The price fixed in the objectionable portions of the order here presented would not operate indiscriminately. True, the order might readily solve Phillips' accounting problems. If completely effective, it might even furnish Phillips legal justification and exoneration for not living up to its contracts for the sale of residue gas made in prior years and specifying prices which now may seem unfavorable to it, yet it would discriminate against those who do not have the pipe line and processing facilities Phillips possesses. Granted that residue gas, or raw gas with gasoline and hydrocarbons removed, is more valuable for fuel purposes and to fuel consumers and distributors than the gas as it comes from the well in its natural state and that such gas should command a better price from such purchasers (being processed and ready for their use) these facts are immaterial, or at least of minor or secondary importance, to the primary question: Is it necessary for the Commission to guarantee to a processor its cost of gathering, or in the instance of residue gas, that cost, plus the cost of processing, in order to accomplish conservation of the State's natural gas resources? If so, this was not established by the evidence despite the statement to the contrary contained in the majority opinion. No attempt was made to show that gas from the Guymon-Hugoton Field would not have a market or that economic or physical waste of such resource would result if gatherers of gas in the field were not thus guaranteed their cost of gathering over and above the wellhead price. In this connection, I challenge any and all to show me proof in the present record that Phillips is actually losing money on its operations, or (as said in the majority opinion) ‘that if Phillips does not obtain’ the price fixed by the order in question ‘for residue gas but is forced to sell it at the price called for by its contracts with Panhandle and Michigan-Wisconsin such a loss would result that Phillips would be forced to close down its producing, gathering, and processing operations; * * *’. As hereinbefore noted, Phillips attempted to show by its interdepartmental system of cost accounting, and the Commission found, that the ‘value’ of the liquid hydrocarbons extracted from the raw gas does not exceed the cost of processing and gathering it, ‘including a reasonable allowance for depreciation and return on investment * * *.’ But I say that even if, on the basis of applicable law and substantial evidence, such a guaranteed profit to such processors might conceivably be justified as a conservation measure, it is discriminatory, and the discrimination is in favor of those situated as is Phillips. By guaranteeing such companies the same minimum price for residue gas as raw or wellhead gas, the order gives them either: one highly marketable product (residue gas) free of cost for gathering and processing (if such cost is charged to its processing or refining department), or more marketable products free of such costs, such as gasoline, carbon black and other hydrocarbons (if the gathering and processing is charged against the residue gas as a part of the cost of marketing it). Other purchasers buying gas at the wellhead would not have the advantage of this ‘two-way guarantee,’ but after purchasing the gas there, are ‘on their own’ as regards paying their costs of gathering and marketing it. Another and second discrimination which is more patent on the face of the Order is that it purports to require the producer or lessee who sells gas after it is ‘gathered’, but before it is processed, to obtain for it, in addition to the wellhead (and residue price) of 9.8262 cents per thousand, an extra added premium which the Order calls: ‘the reasonable cost of gathering.’ Aside from the controversies such an order will engender over the question of when or at what point gas can be said to be ‘gathered’ within the meaning of that term as used in the order, this provision discriminates in favor of those owners of mineral rights who derive their producing royalty income from lessees or producers who sell gas at the conclusion of gathering, and against those who derive their income from producers in the other two catagories, that is, (1) Those who sell nothing but raw gas at the wellhead, and (2) Those who make no sale of gas until after it is processed and becomes residue gas. The majority opinion reflects that there is some wastage and shrinkage between the wellhead and the gauges at the processing plants. How will the royalty owners under leases owned by Phillips get paid for as many cubic feet of gas as the royalty owner under leases producing gas that is sold at the wellhead? Will these royalty owners get paid on the basis of the number of cubic feet of raw gas that pass through the gauges at the wellhead, or will they be paid on the basis of the number of feet of residue gas that pass through the gauges at the processing plant? To me, the above considerations not only demonstrate that the order in question is discriminatory in more than one respect, but also, that by it, the Commission is about to launch an unlawful and dangerous invasion of the field of private enterprise, or ‘individual liberty’, as expressed in the Cities Service Gas Co. case, supra, without the justification of necessity for conservation purposes. If this Body's fixing of the price of residue gas can be justified on the grounds of conservation, as different a product and as far removed as it is from the natural gas that is the resource to be conserved, then I see no reason why that Body cannot also fix the price of gasoline, carbon black, and other products or commodities refined and/or manufactured from natural gas.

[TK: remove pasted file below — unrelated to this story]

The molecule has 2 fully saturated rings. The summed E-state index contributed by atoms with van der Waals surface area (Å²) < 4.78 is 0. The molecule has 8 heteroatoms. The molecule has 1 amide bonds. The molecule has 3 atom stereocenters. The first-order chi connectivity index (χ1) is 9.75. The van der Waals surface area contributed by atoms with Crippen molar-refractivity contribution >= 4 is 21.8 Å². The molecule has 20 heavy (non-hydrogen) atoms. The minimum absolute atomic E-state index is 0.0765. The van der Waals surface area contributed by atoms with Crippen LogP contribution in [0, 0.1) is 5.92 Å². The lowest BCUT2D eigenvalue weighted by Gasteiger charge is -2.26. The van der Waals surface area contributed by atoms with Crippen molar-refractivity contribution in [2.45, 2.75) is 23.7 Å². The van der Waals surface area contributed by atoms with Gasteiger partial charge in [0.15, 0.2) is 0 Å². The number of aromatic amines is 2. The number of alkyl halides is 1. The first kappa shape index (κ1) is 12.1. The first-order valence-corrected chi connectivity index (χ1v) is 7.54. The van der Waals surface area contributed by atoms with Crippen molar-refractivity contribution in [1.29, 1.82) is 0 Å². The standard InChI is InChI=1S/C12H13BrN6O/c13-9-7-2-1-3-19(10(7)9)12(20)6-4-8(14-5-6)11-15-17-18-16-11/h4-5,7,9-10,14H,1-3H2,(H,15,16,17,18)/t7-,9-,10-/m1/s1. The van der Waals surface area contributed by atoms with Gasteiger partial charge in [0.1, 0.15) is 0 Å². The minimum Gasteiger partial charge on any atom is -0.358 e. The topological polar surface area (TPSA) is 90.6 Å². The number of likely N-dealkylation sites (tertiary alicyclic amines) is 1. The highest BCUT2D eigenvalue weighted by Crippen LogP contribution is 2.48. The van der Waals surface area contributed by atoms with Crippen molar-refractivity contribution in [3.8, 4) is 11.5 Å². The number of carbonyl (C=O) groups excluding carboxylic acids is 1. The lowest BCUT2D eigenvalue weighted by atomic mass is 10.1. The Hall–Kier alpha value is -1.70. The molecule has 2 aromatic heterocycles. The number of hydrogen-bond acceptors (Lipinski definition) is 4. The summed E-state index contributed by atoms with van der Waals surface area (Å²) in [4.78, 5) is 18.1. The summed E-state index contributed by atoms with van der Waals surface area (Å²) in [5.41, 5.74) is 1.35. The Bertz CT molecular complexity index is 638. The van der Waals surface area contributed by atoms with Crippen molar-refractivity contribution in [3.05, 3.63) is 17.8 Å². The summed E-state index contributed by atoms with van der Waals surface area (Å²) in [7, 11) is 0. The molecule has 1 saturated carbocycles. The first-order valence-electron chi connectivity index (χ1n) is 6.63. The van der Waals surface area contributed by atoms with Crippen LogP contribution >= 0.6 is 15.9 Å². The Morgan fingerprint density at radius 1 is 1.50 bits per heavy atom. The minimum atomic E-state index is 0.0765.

The record reveals that before the last of the protracted series of hearings in this case the Commission, through its Chairman and its attorney, expressed grave doubt, or at least serious misgivings, as to whether a price-fixing order for anything but raw gas at the wellhead could be legally or constitutionally justified as a conservation measure. This makes it doubly surprising and somewhat imponderable to find that after delaying its decision several days after the last hearing, the Commission, on the basis of the weak and biased evidence presented by no other company than Phillips, signed substantially the same kind and form of order that Phillips' attorneys had previously drawn and exhibited to the Commission earlier in the hearings.
On the basis of the foregoing views, it is my conclusion that Order No. 26096 is valid in so far as it sets a price for natural gas at the wellhead, but is invalid in its other price-fixing aspects. Accordingly, I think the Order should have been affirmed in part and reversed in part. To that extent, and for the foregoing reasons, I dissent to the opinion of the majority.
JOHNSON, V. C. J., and WELCH and CORN, JJ., concur. WILLIAMS, J., concurs by reason of stare decisis. HALLEY, C. J., and DAVISON, O'NEAL and BLACKBIRD, JJ., dissent.
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Docket No: Nos. 35731, 35732, 35734
Decided: April 27, 1954
Court: Supreme Court of Oklahoma.